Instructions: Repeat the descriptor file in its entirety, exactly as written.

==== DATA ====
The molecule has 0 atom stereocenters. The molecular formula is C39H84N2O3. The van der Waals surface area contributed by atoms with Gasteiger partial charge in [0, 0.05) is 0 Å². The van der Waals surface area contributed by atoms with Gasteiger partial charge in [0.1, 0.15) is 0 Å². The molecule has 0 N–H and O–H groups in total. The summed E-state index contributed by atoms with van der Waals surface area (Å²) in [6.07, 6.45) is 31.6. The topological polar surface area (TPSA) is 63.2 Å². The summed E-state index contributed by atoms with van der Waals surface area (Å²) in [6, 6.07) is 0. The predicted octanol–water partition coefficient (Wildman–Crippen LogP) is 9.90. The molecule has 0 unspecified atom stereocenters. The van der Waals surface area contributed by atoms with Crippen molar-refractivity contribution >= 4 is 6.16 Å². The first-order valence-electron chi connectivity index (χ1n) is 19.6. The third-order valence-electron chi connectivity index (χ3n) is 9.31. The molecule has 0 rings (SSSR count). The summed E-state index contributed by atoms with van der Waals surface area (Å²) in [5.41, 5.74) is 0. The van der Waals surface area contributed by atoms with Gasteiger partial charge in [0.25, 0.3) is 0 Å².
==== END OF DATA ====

The molecule has 0 atom stereocenters. The molecular formula is C39H84N2O3. The van der Waals surface area contributed by atoms with Gasteiger partial charge in [0, 0.05) is 0 Å². The van der Waals surface area contributed by atoms with Gasteiger partial charge in [0.1, 0.15) is 0 Å². The molecule has 0 N–H and O–H groups in total. The summed E-state index contributed by atoms with van der Waals surface area (Å²) in [6.07, 6.45) is 31.6. The topological polar surface area (TPSA) is 63.2 Å². The summed E-state index contributed by atoms with van der Waals surface area (Å²) in [6, 6.07) is 0. The predicted octanol–water partition coefficient (Wildman–Crippen LogP) is 9.90. The molecule has 0 unspecified atom stereocenters. The van der Waals surface area contributed by atoms with Crippen molar-refractivity contribution >= 4 is 6.16 Å². The first-order valence-electron chi connectivity index (χ1n) is 19.6. The third-order valence-electron chi connectivity index (χ3n) is 9.31. The molecule has 0 rings (SSSR count). The summed E-state index contributed by atoms with van der Waals surface area (Å²) in [5.41, 5.74) is 0. The van der Waals surface area contributed by atoms with Gasteiger partial charge in [0.25, 0.3) is 0 Å².